Also safe soon after acute heart failure decompensation
The other finding likely generalizable to SGLT2 inhibitors stems from the design of SOLOIST-WHF, which tested the efficacy and safety of starting sotagliflozin in patients with T2D as soon as they were stable after hospitalization for acute heart failure decompensation.
“Showing safety and efficacy when started in the hospital is pretty meaningful, because its tells patients that this drug is important and they should stay on it,” which should improve adherence, predicted Dr. Bhatt, who is also executive director of Interventional Cardiovascular Programs at Brigham and Women’s Hospital in Boston. “That’s the ultimate treatment path to prevent patients from falling through the cracks” and failing to receive an SGLT2 inhibitor.
SOLOIST-WHF enrolled patients hospitalized for worsening heart failure who also required intravenous diuretic treatment but had become stable enough to transition to an oral diuretic and come off oxygen. During a median follow-up of just over 9 months (both SOLOIST-WHF and SCORED ended sooner than planned because of a change in drug company sponsorship), treatment with sotagliflozin cut the primary endpoint by a relative 33%, compared with placebo, and with an absolute reduction of 25 events per 100 patient-years for a number needed to treat of 4. Sotagliflozin produced a strikingly high level of treatment efficiency driven by the high event rate in these recently decompensated patients. The benefit also appeared quickly, with a significant cut in events discernible within 28 days.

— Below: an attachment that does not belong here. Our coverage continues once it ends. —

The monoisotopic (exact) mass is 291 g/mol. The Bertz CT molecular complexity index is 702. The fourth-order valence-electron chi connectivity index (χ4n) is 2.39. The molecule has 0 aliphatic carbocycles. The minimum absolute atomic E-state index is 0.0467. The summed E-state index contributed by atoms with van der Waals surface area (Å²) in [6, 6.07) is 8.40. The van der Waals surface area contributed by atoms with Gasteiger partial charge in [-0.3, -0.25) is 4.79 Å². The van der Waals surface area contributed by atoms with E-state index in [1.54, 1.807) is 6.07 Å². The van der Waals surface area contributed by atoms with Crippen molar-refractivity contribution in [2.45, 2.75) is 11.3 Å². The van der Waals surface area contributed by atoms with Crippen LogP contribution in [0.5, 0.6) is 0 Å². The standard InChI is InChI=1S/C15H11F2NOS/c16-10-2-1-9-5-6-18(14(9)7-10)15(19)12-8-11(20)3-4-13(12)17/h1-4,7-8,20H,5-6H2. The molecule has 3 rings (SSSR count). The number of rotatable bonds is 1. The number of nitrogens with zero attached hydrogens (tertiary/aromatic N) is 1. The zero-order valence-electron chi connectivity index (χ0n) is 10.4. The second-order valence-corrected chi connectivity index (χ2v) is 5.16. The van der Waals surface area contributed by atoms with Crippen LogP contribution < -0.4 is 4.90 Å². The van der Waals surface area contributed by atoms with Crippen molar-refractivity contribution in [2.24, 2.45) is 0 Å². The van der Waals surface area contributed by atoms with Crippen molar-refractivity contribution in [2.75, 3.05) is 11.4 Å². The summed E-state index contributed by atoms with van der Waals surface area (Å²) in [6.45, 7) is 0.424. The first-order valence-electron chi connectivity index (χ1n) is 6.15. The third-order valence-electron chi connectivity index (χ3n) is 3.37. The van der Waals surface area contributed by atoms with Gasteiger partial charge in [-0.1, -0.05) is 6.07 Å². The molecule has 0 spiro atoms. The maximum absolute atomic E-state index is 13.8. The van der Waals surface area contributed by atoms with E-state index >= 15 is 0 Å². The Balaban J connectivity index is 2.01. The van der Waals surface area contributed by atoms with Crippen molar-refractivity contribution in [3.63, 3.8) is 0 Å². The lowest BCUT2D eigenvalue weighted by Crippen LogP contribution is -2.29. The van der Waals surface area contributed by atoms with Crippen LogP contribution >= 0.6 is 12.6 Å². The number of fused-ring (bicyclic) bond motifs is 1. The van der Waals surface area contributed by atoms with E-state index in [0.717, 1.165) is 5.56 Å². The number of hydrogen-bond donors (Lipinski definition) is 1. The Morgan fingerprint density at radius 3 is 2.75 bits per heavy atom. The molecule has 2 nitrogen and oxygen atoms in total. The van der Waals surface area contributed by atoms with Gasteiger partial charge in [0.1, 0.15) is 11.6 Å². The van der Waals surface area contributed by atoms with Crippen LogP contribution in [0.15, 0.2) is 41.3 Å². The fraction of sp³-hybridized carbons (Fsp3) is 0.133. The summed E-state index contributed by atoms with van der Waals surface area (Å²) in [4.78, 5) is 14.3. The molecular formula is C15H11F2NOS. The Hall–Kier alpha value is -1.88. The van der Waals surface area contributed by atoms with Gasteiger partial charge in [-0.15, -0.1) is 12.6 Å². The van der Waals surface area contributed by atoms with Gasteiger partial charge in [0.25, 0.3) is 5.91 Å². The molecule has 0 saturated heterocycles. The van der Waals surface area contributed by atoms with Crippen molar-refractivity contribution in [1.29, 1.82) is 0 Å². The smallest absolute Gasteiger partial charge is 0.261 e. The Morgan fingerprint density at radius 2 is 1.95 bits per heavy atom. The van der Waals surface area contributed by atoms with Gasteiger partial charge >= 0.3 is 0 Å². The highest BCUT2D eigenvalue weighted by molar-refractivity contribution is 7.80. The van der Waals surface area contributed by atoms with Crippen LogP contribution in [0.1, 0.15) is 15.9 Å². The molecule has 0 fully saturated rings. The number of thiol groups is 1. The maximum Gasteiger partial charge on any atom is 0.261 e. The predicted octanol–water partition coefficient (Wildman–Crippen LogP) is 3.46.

Extrapolating this finding to the SGLT2 inhibitors is “not a huge leap of faith,” Dr. Bhatt said.
“There is a role for sotagliflozin in acute heart failure. It showed benefit in these high-risk, transition-phase patients,” said Dr. Wilcox.
Simultaneously with Dr. Bhatt’s presentation, results ofand were published online in the New England Journal of Medicine.
The trials were sponsored initially by Sanofi, and more recently by Lexicon. Dr. Bhatt has received research funding from both companies, and also from several other companies. He also is an adviser to several companies. Dr. Wilcox has been a consultant to Boehringer Ingelheim and Medtronic.